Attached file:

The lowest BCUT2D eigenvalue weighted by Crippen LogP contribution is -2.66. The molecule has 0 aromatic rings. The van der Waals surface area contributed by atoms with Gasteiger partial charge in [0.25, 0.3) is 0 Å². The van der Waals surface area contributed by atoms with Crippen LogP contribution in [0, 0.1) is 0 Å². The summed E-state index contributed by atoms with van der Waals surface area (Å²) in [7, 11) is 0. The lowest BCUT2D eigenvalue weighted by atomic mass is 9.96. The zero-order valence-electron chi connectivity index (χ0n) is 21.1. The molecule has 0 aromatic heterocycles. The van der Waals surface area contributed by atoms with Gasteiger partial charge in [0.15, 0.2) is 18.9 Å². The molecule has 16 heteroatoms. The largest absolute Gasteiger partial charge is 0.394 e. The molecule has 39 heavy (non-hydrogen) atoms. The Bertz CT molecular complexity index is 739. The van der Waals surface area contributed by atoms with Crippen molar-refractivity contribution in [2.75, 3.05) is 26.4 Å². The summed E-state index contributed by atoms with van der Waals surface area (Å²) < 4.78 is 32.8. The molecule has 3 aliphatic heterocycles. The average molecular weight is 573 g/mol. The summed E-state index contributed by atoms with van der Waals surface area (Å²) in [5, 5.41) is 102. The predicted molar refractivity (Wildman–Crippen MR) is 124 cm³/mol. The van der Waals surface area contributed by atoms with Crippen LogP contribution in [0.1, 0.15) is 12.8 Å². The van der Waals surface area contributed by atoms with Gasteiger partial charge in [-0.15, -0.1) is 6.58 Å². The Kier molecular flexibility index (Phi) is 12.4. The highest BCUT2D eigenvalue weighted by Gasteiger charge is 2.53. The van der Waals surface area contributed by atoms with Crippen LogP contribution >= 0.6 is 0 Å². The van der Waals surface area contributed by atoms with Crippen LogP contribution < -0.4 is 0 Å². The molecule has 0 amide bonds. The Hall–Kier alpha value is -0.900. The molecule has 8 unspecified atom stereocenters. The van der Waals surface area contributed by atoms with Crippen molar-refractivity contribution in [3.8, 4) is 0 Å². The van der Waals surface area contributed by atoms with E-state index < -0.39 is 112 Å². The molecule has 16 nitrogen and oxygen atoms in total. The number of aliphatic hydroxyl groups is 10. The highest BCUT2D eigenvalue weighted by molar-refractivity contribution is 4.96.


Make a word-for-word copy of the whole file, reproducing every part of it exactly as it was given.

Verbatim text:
The lowest BCUT2D eigenvalue weighted by Crippen LogP contribution is -2.66. The molecule has 0 aromatic rings. The van der Waals surface area contributed by atoms with Gasteiger partial charge in [0.25, 0.3) is 0 Å². The van der Waals surface area contributed by atoms with Crippen LogP contribution in [0, 0.1) is 0 Å². The summed E-state index contributed by atoms with van der Waals surface area (Å²) in [7, 11) is 0. The lowest BCUT2D eigenvalue weighted by atomic mass is 9.96. The zero-order valence-electron chi connectivity index (χ0n) is 21.1. The molecule has 0 aromatic heterocycles. The van der Waals surface area contributed by atoms with Gasteiger partial charge in [0.15, 0.2) is 18.9 Å². The molecule has 16 heteroatoms. The largest absolute Gasteiger partial charge is 0.394 e. The molecule has 39 heavy (non-hydrogen) atoms. The Bertz CT molecular complexity index is 739. The van der Waals surface area contributed by atoms with Crippen molar-refractivity contribution in [2.75, 3.05) is 26.4 Å². The summed E-state index contributed by atoms with van der Waals surface area (Å²) < 4.78 is 32.8. The molecule has 3 aliphatic heterocycles. The average molecular weight is 573 g/mol. The summed E-state index contributed by atoms with van der Waals surface area (Å²) in [5, 5.41) is 102. The predicted molar refractivity (Wildman–Crippen MR) is 124 cm³/mol. The van der Waals surface area contributed by atoms with Crippen LogP contribution in [0.1, 0.15) is 12.8 Å². The van der Waals surface area contributed by atoms with Gasteiger partial charge in [-0.15, -0.1) is 6.58 Å². The Kier molecular flexibility index (Phi) is 12.4. The highest BCUT2D eigenvalue weighted by Gasteiger charge is 2.53. The van der Waals surface area contributed by atoms with Crippen LogP contribution >= 0.6 is 0 Å². The van der Waals surface area contributed by atoms with Crippen LogP contribution < -0.4 is 0 Å². The molecule has 0 amide bonds. The Hall–Kier alpha value is -0.900. The molecule has 8 unspecified atom stereocenters. The van der Waals surface area contributed by atoms with Crippen molar-refractivity contribution in [3.8, 4) is 0 Å². The van der Waals surface area contributed by atoms with E-state index < -0.39 is 112 Å². The molecule has 16 nitrogen and oxygen atoms in total. The number of aliphatic hydroxyl groups is 10. The highest BCUT2D eigenvalue weighted by molar-refractivity contribution is 4.96.